With this issue, English Matters turns to face an important issue for all scholars, artists, researchers, teachers, students, creators, consumers, browsers, and owners of digital content: copyright. In short, anyone who comes into contact with digital content should be aware of the current situation concerning copyright. Traditional copyright today, that is, the type of copyright indicated by the circled c, is automatic, attaching the moment an idea is placed into tangible form (including the seemingly intangible form of digital media). It embraces us all; not even death can loosen its grip until (lo!) seventy years have passed.
I can safely assume that everyone reading these words is a copyright-holder. Anyone who has ever written anything— essays, notes, film scripts, poems, plays, shopping lists, web pages—holds a copyright on that content. Good for you. What do you want to do with this now-restricted content? The options are yours: sell it, license it, withhold it, grant it, give it away. Or you can do nothing. But content, unless otherwise labeled, is assumed to be completely protected. Such content is effectively (legally if not practically) withheld from the public. And that's fine; most people don't want their essays, shopping lists, what have you, available for public consumption. Nor does most of the public want to read your essays, shopping lists, etc.
Although copyright is automatic, it is not absolute. Among its limitations are First Sale, which allows the resale of copyrighted works without compensation to the copyright holder, and Fair Use, which allows for limited uses of copyrighted works without permission from the copyright holder. Traditional Fair Use allows reviewers, for example, to quote from a work under review; it allows scholars to use sources without requiring permission. Without Fair use limitations to copyright, content owners could deny permission to negative reviews, or prohibit scholarly discussion of their works. Neither art nor scholarship would fare well without Fair Use.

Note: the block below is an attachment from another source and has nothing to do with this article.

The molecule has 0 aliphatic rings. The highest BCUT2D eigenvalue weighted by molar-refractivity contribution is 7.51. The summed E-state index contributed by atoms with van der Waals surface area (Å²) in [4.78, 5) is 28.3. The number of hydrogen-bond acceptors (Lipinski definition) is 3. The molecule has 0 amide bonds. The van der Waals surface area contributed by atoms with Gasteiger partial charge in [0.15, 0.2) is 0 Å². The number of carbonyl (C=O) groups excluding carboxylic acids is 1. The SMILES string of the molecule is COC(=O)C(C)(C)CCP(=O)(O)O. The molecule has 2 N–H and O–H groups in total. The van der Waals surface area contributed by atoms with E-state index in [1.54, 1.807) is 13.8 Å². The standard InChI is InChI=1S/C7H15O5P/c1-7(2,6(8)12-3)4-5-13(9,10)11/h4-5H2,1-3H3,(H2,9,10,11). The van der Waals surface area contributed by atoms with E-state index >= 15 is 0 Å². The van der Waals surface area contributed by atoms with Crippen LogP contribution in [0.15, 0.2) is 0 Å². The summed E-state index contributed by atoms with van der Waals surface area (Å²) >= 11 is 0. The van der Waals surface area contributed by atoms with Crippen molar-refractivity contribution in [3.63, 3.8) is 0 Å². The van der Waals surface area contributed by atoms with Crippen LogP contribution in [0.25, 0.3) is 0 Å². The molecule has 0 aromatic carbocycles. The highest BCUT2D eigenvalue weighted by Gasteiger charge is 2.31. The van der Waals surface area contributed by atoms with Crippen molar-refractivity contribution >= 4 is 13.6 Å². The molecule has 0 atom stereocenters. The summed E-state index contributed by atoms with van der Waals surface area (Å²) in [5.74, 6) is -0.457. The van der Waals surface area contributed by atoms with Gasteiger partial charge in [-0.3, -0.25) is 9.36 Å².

In 1998, the Digital Millennium Copyright Act (DMCA) gave special protections to content in digital media. Unlike content in a physical medium, such as paper or videotape, digital works can be endlessly, effortlessly, and perfectly copied. Content owners (who are not necessarily the content creators) had begun placing copy-protection on their works as early as the 1980s. Computer software, DVDs, and CDs have used various content-scambling and encryption systems, every one of which was broken or cracked very quickly. (For some reasons why, see Cory Doctorow's speech to the Microsoft Research Group.) In order to combat widespread cracking of these copy-protection or Digital Rights Management (DRM) schemes, the DMCA included an anti-circumvention provision. This provision makes it illegal to thwart any copy-protection system. This provision was included even though elsewhere in the DMCA, backup copies are specifically permitted.
The problem with anti-circumvention goes beyond the contradictory attitude towards backup copies, however. A content provider may place anything under DRM protection, with no traditional limits: DRM doesn't expire, and fair use doesn't apply. If a copy-protected e-book allows up to three 100 word passages to be copied, that's it. If it allows no copying, there's no recourse. This applies even to works already in Public Domain; a publisher can restrict usage of content in digital media much more effectively than physical media. Too often, the effect is to make the digital format less useful than physical formats such as print.
A case in point: a colleague of mine purchased several e-books on his home computer. He copied the files to a CD so he could read them on his office computer. But his office computer wasn't "authorized" to read the files. Similar situations exist with legally downloaded music files, which can only be played on "authorized" computers.